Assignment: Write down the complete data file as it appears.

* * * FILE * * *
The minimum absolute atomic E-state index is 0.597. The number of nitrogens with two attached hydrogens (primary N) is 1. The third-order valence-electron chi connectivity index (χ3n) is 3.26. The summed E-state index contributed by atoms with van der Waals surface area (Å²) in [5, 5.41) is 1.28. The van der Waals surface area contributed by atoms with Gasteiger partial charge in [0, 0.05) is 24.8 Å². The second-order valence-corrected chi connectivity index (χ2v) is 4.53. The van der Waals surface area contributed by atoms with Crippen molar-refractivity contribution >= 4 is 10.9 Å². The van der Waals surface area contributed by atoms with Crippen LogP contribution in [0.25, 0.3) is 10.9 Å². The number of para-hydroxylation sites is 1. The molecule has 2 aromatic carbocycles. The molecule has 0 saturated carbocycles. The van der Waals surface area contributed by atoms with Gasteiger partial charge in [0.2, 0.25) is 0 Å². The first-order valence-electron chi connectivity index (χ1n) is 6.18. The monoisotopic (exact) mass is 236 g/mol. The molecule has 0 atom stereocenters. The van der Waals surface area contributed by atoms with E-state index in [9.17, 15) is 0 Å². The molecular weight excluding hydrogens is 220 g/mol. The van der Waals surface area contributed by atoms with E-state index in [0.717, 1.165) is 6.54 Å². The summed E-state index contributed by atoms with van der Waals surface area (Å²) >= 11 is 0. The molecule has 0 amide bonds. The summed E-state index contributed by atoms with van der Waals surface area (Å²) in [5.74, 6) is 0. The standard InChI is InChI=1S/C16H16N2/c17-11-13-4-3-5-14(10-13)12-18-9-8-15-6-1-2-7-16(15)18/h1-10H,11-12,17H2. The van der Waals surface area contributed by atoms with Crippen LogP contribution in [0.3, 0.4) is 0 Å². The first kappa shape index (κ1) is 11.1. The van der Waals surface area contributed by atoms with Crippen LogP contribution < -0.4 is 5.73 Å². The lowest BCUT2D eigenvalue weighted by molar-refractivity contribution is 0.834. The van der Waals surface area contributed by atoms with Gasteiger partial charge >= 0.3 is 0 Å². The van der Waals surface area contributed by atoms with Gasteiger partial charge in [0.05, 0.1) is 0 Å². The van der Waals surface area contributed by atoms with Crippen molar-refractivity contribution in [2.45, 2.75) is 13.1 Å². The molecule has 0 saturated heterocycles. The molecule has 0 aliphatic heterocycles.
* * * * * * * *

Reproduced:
The minimum absolute atomic E-state index is 0.597. The number of nitrogens with two attached hydrogens (primary N) is 1. The third-order valence-electron chi connectivity index (χ3n) is 3.26. The summed E-state index contributed by atoms with van der Waals surface area (Å²) in [5, 5.41) is 1.28. The van der Waals surface area contributed by atoms with Gasteiger partial charge in [0, 0.05) is 24.8 Å². The second-order valence-corrected chi connectivity index (χ2v) is 4.53. The van der Waals surface area contributed by atoms with Crippen molar-refractivity contribution >= 4 is 10.9 Å². The van der Waals surface area contributed by atoms with Crippen LogP contribution in [0.25, 0.3) is 10.9 Å². The number of para-hydroxylation sites is 1. The molecule has 2 aromatic carbocycles. The molecule has 0 saturated carbocycles. The van der Waals surface area contributed by atoms with Gasteiger partial charge in [0.2, 0.25) is 0 Å². The first-order valence-electron chi connectivity index (χ1n) is 6.18. The monoisotopic (exact) mass is 236 g/mol. The molecule has 0 atom stereocenters. The van der Waals surface area contributed by atoms with E-state index in [9.17, 15) is 0 Å². The molecular weight excluding hydrogens is 220 g/mol. The van der Waals surface area contributed by atoms with E-state index in [0.717, 1.165) is 6.54 Å². The summed E-state index contributed by atoms with van der Waals surface area (Å²) >= 11 is 0. The molecule has 0 amide bonds. The summed E-state index contributed by atoms with van der Waals surface area (Å²) in [5.74, 6) is 0. The standard InChI is InChI=1S/C16H16N2/c17-11-13-4-3-5-14(10-13)12-18-9-8-15-6-1-2-7-16(15)18/h1-10H,11-12,17H2. The van der Waals surface area contributed by atoms with Crippen LogP contribution in [0.3, 0.4) is 0 Å². The first kappa shape index (κ1) is 11.1. The van der Waals surface area contributed by atoms with Crippen LogP contribution < -0.4 is 5.73 Å². The lowest BCUT2D eigenvalue weighted by molar-refractivity contribution is 0.834. The van der Waals surface area contributed by atoms with Gasteiger partial charge >= 0.3 is 0 Å². The van der Waals surface area contributed by atoms with Gasteiger partial charge in [0.05, 0.1) is 0 Å². The van der Waals surface area contributed by atoms with Crippen molar-refractivity contribution in [2.45, 2.75) is 13.1 Å². The molecule has 0 saturated heterocycles. The molecule has 0 aliphatic heterocycles.